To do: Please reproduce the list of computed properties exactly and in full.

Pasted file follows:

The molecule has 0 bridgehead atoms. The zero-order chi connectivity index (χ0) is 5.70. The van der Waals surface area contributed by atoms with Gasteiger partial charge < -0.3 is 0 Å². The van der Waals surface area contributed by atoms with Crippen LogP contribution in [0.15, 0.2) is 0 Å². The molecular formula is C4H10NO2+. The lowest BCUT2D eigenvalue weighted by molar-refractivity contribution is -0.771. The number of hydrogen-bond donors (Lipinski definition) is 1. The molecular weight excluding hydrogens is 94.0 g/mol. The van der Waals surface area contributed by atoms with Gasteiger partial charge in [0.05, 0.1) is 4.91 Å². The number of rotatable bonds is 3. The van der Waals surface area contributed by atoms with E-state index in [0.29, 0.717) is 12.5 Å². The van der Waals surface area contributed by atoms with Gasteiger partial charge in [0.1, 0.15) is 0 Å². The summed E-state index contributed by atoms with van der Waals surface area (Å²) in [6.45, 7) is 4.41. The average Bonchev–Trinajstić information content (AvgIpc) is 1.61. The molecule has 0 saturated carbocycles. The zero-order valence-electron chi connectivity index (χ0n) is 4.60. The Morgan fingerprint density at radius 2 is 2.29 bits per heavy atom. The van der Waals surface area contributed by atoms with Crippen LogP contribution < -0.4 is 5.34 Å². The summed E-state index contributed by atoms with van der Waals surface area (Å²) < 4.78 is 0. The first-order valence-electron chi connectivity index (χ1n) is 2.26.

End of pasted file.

The molecule has 0 bridgehead atoms. The zero-order chi connectivity index (χ0) is 5.70. The van der Waals surface area contributed by atoms with Gasteiger partial charge < -0.3 is 0 Å². The van der Waals surface area contributed by atoms with Crippen LogP contribution in [0.15, 0.2) is 0 Å². The molecular formula is C4H10NO2+. The lowest BCUT2D eigenvalue weighted by molar-refractivity contribution is -0.771. The number of hydrogen-bond donors (Lipinski definition) is 1. The molecular weight excluding hydrogens is 94.0 g/mol. The van der Waals surface area contributed by atoms with Gasteiger partial charge in [0.05, 0.1) is 4.91 Å². The number of rotatable bonds is 3. The van der Waals surface area contributed by atoms with E-state index in [0.29, 0.717) is 12.5 Å². The van der Waals surface area contributed by atoms with Gasteiger partial charge in [0.1, 0.15) is 0 Å². The summed E-state index contributed by atoms with van der Waals surface area (Å²) in [6.45, 7) is 4.41. The average Bonchev–Trinajstić information content (AvgIpc) is 1.61. The molecule has 0 saturated carbocycles. The zero-order valence-electron chi connectivity index (χ0n) is 4.60. The Morgan fingerprint density at radius 2 is 2.29 bits per heavy atom. The van der Waals surface area contributed by atoms with Crippen LogP contribution < -0.4 is 5.34 Å². The summed E-state index contributed by atoms with van der Waals surface area (Å²) < 4.78 is 0. The first-order valence-electron chi connectivity index (χ1n) is 2.26.